Monday, October 26, 2015
Advancing Gender Equity in STEM Fields
Although great strides in gender equity have been made in recent years, STEM fields are among the areas where women still lag behind men. STEM (Science, Technology, Engineering, and Mathematics) has long been a boy's-club of sorts. The nature of these STEM fields in no way deters female participation by definition; women should be no less effective in these areas than men. However, STEM is intimidating for women because relatively few women are present in STEM fields. To close the gap, it would take a strong push to successfully initiate more women into these fields. A recent publication of the American Association of Colleges and Universities' Peer Review offers insight into this issue and how women can become more prominent in STEM.
The primary hindrance to equalizing the number of women and men in STEM seems to be a type of self-fulfilling prophecy, such that, because women are not prominent in STEM, women who might pursue STEM believe they do not belong there. According to the National Science Foundation (NSF), more than 30% of first-year women express intent to study in STEM fields, but women are still vastly underrepresented in STEM degree completion, particularly in engineering and physics. For instance, a first-year woman deciding what major to take may be disinclined to choose an engineering path, although she excels in math and physics, based on the fact that she does not want to be the only woman in most of her classes. Subsequently, there is one less woman in STEM. This trend continues as women are less frequently promoted or tenured in STEM fields compared to their male counterparts. The lack of female faculty, and especially minority female faculty, is problematic for recruiting female STEM students as well, and the cycle continues.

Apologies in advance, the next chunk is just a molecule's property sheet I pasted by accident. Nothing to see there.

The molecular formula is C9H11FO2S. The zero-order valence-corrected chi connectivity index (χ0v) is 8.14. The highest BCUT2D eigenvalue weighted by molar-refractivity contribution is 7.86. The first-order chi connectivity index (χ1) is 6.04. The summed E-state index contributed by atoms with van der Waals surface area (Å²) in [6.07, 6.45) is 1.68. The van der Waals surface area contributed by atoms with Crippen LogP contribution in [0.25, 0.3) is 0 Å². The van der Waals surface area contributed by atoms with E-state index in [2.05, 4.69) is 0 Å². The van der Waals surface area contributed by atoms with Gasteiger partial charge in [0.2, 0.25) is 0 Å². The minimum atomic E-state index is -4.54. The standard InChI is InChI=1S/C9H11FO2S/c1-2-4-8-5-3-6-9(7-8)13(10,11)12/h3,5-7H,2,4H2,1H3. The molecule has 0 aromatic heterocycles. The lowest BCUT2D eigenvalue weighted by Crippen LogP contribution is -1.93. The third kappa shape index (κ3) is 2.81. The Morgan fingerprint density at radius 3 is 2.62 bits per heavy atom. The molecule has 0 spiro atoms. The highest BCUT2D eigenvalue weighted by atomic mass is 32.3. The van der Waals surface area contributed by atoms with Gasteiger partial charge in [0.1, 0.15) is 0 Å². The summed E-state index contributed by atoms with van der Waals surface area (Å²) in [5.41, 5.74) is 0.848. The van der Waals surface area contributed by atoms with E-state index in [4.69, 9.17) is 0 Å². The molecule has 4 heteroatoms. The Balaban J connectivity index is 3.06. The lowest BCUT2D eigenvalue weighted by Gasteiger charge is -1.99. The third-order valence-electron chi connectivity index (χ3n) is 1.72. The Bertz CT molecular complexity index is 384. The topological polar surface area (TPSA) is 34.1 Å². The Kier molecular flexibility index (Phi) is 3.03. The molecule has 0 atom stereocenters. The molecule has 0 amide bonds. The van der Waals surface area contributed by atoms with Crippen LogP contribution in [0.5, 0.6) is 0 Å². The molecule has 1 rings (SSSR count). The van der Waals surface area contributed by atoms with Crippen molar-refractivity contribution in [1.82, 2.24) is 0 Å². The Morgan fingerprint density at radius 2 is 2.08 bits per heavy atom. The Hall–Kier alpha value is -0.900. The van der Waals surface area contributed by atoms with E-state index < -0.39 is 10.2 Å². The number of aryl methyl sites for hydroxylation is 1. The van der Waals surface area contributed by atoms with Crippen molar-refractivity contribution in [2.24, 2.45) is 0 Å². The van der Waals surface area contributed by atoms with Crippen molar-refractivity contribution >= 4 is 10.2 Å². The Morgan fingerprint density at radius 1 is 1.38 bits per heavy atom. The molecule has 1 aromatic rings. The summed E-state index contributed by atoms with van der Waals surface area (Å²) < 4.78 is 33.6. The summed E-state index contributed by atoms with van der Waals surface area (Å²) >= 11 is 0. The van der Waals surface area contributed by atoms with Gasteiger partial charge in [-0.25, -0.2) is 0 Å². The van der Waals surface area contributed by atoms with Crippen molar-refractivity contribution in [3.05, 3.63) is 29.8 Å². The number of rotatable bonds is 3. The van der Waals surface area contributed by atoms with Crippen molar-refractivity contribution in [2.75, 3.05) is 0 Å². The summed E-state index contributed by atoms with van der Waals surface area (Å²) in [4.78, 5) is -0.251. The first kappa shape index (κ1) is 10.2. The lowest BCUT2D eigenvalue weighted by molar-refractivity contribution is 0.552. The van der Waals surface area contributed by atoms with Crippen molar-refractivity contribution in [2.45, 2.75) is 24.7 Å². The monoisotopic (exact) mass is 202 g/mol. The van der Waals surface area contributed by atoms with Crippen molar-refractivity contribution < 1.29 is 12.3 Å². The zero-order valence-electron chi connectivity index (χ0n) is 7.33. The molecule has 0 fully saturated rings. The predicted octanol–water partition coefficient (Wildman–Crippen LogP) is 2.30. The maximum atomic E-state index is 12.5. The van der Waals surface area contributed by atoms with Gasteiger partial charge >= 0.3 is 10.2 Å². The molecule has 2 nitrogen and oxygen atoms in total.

To attack this problem, it is critical to empower institutions with practical strategies to produce transformative change. So far, the greatest effort has been made through the NSF's ADVANCE program, which began in 2001 with the goal of increasing diversity in STEM to better tap into the nation's innovation, talent, and various perspectives. The program has provided many institutions with the financial resources and guidance to implement strategies and initiatives that would have otherwise been non-existent. Such initiatives focus on recruiting underrepresented groups to STEM majors, retaining and supporting women who are already pursuing STEM educations, understanding additional challenges that affect female STEM students and faculty, and emphasizing the importance of female faculty members and giving them the support necessary to continue being models of female success in STEM. From 2001 to 2010, there has been a steady increase in female representation in STEM, with female faculty increasing from 16% to 22% overall and from 8% to 16% in engineering. Although these reports are encouraging, there is still a large disparity yet to be rectified for women as a whole and for minority women in particular, for whom there has been little real progress in STEM representation thus far.